Ashes to Ashes

March 1, 2017 – Ash Wednesday

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Read: James 4:7-10

Focus: vs. 10

“Humble yourselves before the Lord, and he will lift you up.”

Today is Ash Wednesday and many of us will commemorate the beginning of the Season of Lent by receiving ashes, in the sign of a cross, on our foreheads. Ash Wednesday is a custom that traces back to the Catholic Church in about the 10th century and has deep roots in the Bible. Every year the Season of Lent gives us 40 days (not including Sundays) to prepare our hearts for the events of Holy Week (the death of Christ on the Cross) that conclude with Easter (Christ’s resurrection from the grave).

Ash Wednesday is best known by mark of the Cross placed on the foreheads of the faithful. This custom is a fascinating one filled with symbolism. Ashes are typically made from the palm leaves used in the previous year’s Palm Sunday celebration. This is to remind us of how Jesus triumphal entry into Jerusalem ends with his death on the Cross. We mourn his death as we celebrate his resurrection on Easter morning and we are mindful of how it was our sin that made his death necessary. His crucifixion was a sacrifice for us.

Ashes are also a mournful reminder our own mortality. In Genesis 3:19 God has pronounced the consequences for the sin of Adam and Eve when he says, “By the sweat of your brow you will eat your food until you return to the ground, since from it you were taken; for dust you are and to dust you will return.” At graveside funeral services the pastor is often heard to say “Ashes to ashes and dust to dust” as a reminder to all of our mortality. This life does not go on forever and, thus, we must consider and prepare for what comes after.

With our mortality in mind, ashes are also a sign of repentance and humility as well. Our verse for today, from James 4:10, reminds us to come to the Lord in humility recognizing that it is He who can lift us up. This humble stature is important throughout the Bible and we often see the practice of a mark on the forehead as a sign of contrition and faithfulness to God.

Ezekiel 9:4 is a case in point. Starting just prior to the verse it says, “Then the Lord called to the man clothed in linen who had the writing kit at his side and said to him, “Go throughout the city of Jerusalem and put a mark on the foreheads of those who grieve and lament over all the detestable things that are done in it.” This is verse is in reference to judgment upon Israel but the concept appears throughout the Bible. In Exodus 12:21-28 we see the Hebrews preparing for the passing over of the Angel of Death that comes to take the first born of all the households that are not marked by the blood of a lamb. This initiates the Jewish custom of Passover and offers much context for the Christian practice of Communion and the many references to Jesus as a lamb sacrificed for our sins and his blood that defeats death and sin on our behalf. Interestingly enough, the original Hebrew text from Ezekiel 9:4 specifically mentions the mark as the Hebrew letter “tav.” This letter resembles a cross and is similar to the Greek letter “chi,” the first letter in the name “christos” or Christ. This connection hasn’t evaded the Church over the years and we see this mark come back in the book of Revelation, once again to separate the righteous from the unrighteous in order to spare the righteous from the wrath of God.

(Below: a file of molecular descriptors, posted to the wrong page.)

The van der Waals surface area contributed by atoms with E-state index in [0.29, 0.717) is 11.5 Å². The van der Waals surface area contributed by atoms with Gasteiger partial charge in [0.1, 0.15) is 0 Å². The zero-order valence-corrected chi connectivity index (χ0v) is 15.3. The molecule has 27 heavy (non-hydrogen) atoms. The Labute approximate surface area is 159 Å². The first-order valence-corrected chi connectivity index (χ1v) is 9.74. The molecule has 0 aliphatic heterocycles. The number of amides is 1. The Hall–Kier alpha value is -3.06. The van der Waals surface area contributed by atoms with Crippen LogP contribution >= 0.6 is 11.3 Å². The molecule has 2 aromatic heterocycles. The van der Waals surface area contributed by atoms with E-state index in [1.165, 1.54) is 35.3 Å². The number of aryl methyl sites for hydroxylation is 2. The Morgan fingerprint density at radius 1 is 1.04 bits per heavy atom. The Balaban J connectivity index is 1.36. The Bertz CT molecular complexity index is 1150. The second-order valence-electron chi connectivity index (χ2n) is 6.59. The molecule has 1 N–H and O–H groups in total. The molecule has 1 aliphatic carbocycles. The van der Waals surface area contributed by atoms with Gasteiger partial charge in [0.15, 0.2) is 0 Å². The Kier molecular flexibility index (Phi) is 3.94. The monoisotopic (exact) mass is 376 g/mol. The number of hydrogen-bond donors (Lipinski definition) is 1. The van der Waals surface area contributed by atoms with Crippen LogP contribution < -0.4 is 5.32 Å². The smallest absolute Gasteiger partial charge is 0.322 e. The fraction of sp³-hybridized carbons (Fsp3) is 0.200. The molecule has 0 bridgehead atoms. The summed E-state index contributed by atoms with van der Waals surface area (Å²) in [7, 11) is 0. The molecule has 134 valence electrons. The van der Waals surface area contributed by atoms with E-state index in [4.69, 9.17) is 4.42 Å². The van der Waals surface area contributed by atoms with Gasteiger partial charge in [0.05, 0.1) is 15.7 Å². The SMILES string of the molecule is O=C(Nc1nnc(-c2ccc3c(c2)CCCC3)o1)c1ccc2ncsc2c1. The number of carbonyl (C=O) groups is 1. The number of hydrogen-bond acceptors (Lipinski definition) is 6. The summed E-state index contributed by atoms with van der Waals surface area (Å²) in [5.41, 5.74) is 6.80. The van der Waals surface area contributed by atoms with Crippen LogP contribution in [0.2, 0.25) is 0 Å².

So let’s put this all together. Ash Wednesday is a day for contrition and humility. Ashes represent a plea to God for mercy, compassion, pardon and forgiveness. They are a public admission of guilt, an expression of sorrow for our sins, a reminder of our impending death (a reminder of our mortality) and a pledge to reform. The mark we receive on our foreheads is symbolic of our desire to be numbered among God’s faithful followers. It is a reminder of our imperfection but shows a tenderness to the ways of the Lord and a heart-sickness as we see the sins the world around us as well as our own.

So remember today that from dust you came and to dust you will return. Ashes to ashes, dust to dust. You will not live forever and your sinfulness gives you no standing with God without the precious blood of Jesus. This is a season of contrition. Humble yourself in the sight of the Lord and He will lift you up.

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